Friday, February 11, 2011

The Bard Or Not the Bard? That Is The Question.

By Nancy Mattoon

Cobbe Portrait.
Claimed to be a portrait of
William Shakespeare
done while he was alive, ca 1610.
(Images Courtesy of Morgan Library and Museum.)

What some experts claim is the one and only portrait of Shakespeare painted during his lifetime is the centerpiece of a new exhibit at the Morgan Library and Museum. The painting was unveiled in 2009 by the Shakespeare Birthplace Trust in Stratford-upon-Avon, and according to the Morgan, "Recent technical analysis—as well as the portrait's superior quality—has established it as the original of a long series of portraits traditionally identified as Shakespeare."

The Jacobean painting had hung unrecognized for centuries in an Irish country house belonging to the Cobbe family. Both this portrait and a recently identified portrait of Shakespeare's patron Henry Wriothesley, 3rd Earl of Southampton, were part of the estate of Archbishop Charles Cobbe (1686-1765). According to the exhibit, "The Cobbe portrait has significant resemblances in costume and design to Martin Droeshout's engraving of Shakespeare published in the First Folio (1623), and bears a Latin inscription, taken from a poem by Horace, addressed to a playwright."

Martin Droeshout's Engraving of Shakespeare, 1623.

All of which sounds pretty convincing, and it has convinced some very respected Shakespearean scholars that the Cobbe portrait is the real deal. (Chiefly the Chairman of the Shakespeare Birthplace Trust, Stanley Wells, the Head of Education for the Trust, Paul Edmondson, and Mark Broch, the curator of the Cobbe Collection.) On the other hand, several scholars immediately took exception to the identification of the subject of the portrait as Shakespeare, most notably Katherine Duncan-Jones, professor of English at Oxford University, and Tarnya Cooper, the curator of 16th-century portraits at the National Portrait Gallery, London, who curated that institution's 2006 Searching for Shakespeare exhibition.

And even the Morgan curator, Declan Kiely, was guarded when asked about the Cobbe portrait: "The position the Morgan takes is that the Cobbe portrait is authentic—that is, it is a painting dating from 1610 and depicts a sitter who may be identified as Shakespeare." The Cobbe portrait is, in fact, a dead ringer for another "Shakespeare portrait" that has been branded a fake. Known as the "Janssen Portrait," this painting has been called "the earliest proven example of a genuine portrait altered to look like Shakespeare," by Erin Blake, Curator of Art and Special Collections at the Folger Shakespeare Library.

The altered balding hairline in the "original"
Janssen portrait,

as it appeared when purchased by the

Folger Shakespeare Library in the early 1930s.

Blake notes that the Folger "owns about forty painted portraits of Shakespeare (including miniatures), and none of them are authentic portraits from life. About half were never intended to be considered life-portraits, but are honest representations of the artist's conception of Shakespeare. These are sometimes known as 'memorial portraits' and were particularly popular in the Victorian period. The rest are fakes, being either pictures once asserted to be Shakespeare from life but actually painted in recent times, or genuine portraits from Shakespeare’s era that were later altered to look Shakespearean."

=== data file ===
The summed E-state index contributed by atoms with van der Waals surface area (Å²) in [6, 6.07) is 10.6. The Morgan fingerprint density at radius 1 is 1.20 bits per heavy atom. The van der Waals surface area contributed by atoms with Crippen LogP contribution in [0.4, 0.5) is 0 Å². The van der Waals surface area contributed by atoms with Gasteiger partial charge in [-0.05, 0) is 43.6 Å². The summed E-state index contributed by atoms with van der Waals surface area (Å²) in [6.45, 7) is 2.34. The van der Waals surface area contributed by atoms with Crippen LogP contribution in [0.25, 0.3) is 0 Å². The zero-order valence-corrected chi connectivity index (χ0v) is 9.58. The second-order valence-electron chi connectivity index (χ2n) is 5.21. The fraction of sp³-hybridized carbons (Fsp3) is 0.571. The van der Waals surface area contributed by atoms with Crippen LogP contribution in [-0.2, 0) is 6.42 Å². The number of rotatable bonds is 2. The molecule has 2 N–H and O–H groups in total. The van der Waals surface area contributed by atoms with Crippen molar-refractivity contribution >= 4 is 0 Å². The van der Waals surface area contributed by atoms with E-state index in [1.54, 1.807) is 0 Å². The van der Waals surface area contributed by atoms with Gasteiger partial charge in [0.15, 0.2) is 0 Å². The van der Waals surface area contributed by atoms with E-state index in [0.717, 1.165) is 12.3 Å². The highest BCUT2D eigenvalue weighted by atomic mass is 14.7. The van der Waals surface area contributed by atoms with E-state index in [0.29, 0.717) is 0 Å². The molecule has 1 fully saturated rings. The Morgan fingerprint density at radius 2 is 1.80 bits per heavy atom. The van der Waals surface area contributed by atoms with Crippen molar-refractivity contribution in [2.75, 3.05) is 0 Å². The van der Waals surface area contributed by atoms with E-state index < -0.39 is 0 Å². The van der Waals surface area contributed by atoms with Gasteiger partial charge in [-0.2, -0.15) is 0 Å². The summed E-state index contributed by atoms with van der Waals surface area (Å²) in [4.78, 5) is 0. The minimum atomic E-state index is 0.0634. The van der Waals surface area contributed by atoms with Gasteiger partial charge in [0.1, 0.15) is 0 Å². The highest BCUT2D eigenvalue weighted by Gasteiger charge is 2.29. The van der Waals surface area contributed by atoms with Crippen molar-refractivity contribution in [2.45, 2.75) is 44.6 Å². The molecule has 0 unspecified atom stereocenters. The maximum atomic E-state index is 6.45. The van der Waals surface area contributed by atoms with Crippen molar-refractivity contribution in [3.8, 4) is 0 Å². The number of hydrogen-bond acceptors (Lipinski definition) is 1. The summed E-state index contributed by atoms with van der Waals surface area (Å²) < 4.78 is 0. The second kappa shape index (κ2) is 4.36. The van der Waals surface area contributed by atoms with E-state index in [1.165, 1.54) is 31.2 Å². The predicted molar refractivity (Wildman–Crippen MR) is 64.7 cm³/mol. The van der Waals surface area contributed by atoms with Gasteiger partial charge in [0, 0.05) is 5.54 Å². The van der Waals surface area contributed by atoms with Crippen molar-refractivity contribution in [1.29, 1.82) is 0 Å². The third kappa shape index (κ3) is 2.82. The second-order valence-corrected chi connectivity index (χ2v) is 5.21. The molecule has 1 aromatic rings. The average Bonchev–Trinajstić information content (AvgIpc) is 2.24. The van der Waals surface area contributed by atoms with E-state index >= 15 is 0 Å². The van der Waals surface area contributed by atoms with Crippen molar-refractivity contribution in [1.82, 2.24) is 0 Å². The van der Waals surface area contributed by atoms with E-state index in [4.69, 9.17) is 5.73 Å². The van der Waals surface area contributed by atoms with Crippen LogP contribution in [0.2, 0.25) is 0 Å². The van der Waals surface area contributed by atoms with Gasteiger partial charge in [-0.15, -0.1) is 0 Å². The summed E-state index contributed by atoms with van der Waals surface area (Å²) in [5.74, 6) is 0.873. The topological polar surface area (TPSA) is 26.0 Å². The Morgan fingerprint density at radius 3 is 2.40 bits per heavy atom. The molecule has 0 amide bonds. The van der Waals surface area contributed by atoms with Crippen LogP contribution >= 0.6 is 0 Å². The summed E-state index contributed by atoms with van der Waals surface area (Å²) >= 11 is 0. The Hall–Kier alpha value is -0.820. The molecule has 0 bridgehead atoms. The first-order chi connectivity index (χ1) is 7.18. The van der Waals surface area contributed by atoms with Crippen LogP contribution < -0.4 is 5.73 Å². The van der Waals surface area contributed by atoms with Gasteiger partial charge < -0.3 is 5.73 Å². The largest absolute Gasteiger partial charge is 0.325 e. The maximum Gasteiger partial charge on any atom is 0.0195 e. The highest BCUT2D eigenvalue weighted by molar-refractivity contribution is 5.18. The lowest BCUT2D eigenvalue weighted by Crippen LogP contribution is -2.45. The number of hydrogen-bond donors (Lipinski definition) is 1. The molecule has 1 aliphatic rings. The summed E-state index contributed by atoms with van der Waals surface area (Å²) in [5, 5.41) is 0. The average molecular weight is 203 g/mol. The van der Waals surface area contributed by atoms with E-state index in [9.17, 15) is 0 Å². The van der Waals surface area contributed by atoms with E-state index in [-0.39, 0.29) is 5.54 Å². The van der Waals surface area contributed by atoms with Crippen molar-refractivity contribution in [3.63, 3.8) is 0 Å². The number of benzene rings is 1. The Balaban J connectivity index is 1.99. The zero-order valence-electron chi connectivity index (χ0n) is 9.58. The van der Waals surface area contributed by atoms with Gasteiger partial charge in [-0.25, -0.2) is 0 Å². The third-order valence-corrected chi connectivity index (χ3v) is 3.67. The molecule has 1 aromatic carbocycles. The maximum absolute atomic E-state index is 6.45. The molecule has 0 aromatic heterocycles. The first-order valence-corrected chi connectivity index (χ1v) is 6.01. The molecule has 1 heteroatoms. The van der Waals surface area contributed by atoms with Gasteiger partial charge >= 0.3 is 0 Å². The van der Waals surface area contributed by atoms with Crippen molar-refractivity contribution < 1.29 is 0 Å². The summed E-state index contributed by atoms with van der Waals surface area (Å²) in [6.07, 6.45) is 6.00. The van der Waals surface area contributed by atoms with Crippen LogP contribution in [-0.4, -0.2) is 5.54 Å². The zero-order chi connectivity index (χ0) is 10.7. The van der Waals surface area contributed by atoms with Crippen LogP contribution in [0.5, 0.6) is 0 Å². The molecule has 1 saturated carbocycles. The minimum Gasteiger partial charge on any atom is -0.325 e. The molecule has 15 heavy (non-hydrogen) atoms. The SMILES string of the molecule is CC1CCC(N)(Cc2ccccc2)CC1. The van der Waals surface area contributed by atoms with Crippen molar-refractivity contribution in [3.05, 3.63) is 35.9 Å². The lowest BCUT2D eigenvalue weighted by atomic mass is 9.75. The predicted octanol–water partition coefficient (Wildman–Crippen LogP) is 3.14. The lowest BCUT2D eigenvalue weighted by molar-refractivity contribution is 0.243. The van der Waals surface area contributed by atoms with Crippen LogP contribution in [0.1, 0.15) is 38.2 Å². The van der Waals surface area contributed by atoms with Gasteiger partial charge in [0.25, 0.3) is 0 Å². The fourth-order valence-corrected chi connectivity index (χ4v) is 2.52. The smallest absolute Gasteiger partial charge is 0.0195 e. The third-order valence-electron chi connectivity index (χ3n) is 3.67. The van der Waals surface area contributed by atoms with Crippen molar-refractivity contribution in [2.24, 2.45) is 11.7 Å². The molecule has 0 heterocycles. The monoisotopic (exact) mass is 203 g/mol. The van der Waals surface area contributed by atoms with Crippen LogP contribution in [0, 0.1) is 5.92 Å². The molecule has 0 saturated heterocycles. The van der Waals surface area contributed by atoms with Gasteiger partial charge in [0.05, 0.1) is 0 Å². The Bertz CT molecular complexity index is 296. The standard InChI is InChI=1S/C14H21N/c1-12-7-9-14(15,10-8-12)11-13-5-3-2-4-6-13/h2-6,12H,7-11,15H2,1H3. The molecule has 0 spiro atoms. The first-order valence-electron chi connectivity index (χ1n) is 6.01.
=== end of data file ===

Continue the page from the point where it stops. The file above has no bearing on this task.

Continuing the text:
The Janssen portrait after 1988 restoration.

Fake Shakespeare portraits are a virtual cottage industry. According to the Wikipedia article on Portraits of Shakespeare, "Within four decades of its foundation in 1856, upwards of 60 portraits were offered for sale to the National Portrait Gallery purporting to be of Shakespeare, but there are only two definitively accepted as portraying him, both of which are posthumous. One is the engraving that appears on the cover of the First Folio (1623) and the other is the sculpture that adorns his memorial in Stratford upon Avon, which dates from before 1623."

The bottom line on Shakespeare portraits is that:

A. There is no physical description of Shakespeare in existence.

B. There is no evidence Shakespeare ever sat for a portrait.

Nevertheless, just as there are scholars who are convinced that somebody else wrote Shakespeare, there are scholars who are convinced that somebody sat Shakespeare down and painted his portrait. But they can't agree on exactly who it was, in either case.

The Changing Face of Shakespeare continues through May 1, 2011 at the Morgan Library and Museum.

1 comment:

  1. The only resemblance to the Droishout is the collar, which was pretty standard for the time. The bone structure, the nose, the jaw-line & particularly the cheekbones & the bagged eyes are not remotely similar. The face faces the same direction, but Droishout's engraved plate from which the picture is printed, would necessarily have been a mirror image, taken from a portrait facing right. The claims of the authticity of the Cobb portrait are becoming as bizarre as the theories of Shakespeare authorship. People liked to think that the plays & poems must have been written by a university man or an aristocrat rather than an experienced man of the theatre. Now there is the notion that this picture, one of several variants of a portrait which has been from time to time been labelled "Shakespeare", must relate to the Droishout or the Stratford monument bust, despite the very obvious differences.


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